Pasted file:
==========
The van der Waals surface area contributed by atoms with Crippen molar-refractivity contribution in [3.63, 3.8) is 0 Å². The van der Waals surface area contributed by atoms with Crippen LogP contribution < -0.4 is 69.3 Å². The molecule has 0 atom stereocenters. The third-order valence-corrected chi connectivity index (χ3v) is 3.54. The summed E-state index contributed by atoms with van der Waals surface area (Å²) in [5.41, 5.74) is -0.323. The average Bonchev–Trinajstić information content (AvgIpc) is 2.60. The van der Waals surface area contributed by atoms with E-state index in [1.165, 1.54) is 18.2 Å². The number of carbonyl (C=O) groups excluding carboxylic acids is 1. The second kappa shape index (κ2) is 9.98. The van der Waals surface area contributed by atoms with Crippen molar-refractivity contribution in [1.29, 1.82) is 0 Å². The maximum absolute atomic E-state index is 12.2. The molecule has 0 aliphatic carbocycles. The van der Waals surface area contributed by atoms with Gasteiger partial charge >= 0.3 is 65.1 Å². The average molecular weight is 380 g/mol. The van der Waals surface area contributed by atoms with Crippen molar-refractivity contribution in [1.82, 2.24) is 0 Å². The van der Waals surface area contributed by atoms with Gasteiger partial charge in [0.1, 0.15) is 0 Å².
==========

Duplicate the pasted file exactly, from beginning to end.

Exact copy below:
The van der Waals surface area contributed by atoms with Crippen molar-refractivity contribution in [3.63, 3.8) is 0 Å². The van der Waals surface area contributed by atoms with Crippen LogP contribution < -0.4 is 69.3 Å². The molecule has 0 atom stereocenters. The third-order valence-corrected chi connectivity index (χ3v) is 3.54. The summed E-state index contributed by atoms with van der Waals surface area (Å²) in [5.41, 5.74) is -0.323. The average Bonchev–Trinajstić information content (AvgIpc) is 2.60. The van der Waals surface area contributed by atoms with E-state index in [1.165, 1.54) is 18.2 Å². The number of carbonyl (C=O) groups excluding carboxylic acids is 1. The second kappa shape index (κ2) is 9.98. The van der Waals surface area contributed by atoms with Crippen molar-refractivity contribution in [1.29, 1.82) is 0 Å². The maximum absolute atomic E-state index is 12.2. The molecule has 0 aliphatic carbocycles. The van der Waals surface area contributed by atoms with Gasteiger partial charge >= 0.3 is 65.1 Å². The average molecular weight is 380 g/mol. The van der Waals surface area contributed by atoms with Crippen molar-refractivity contribution in [1.82, 2.24) is 0 Å². The van der Waals surface area contributed by atoms with Gasteiger partial charge in [0.1, 0.15) is 0 Å².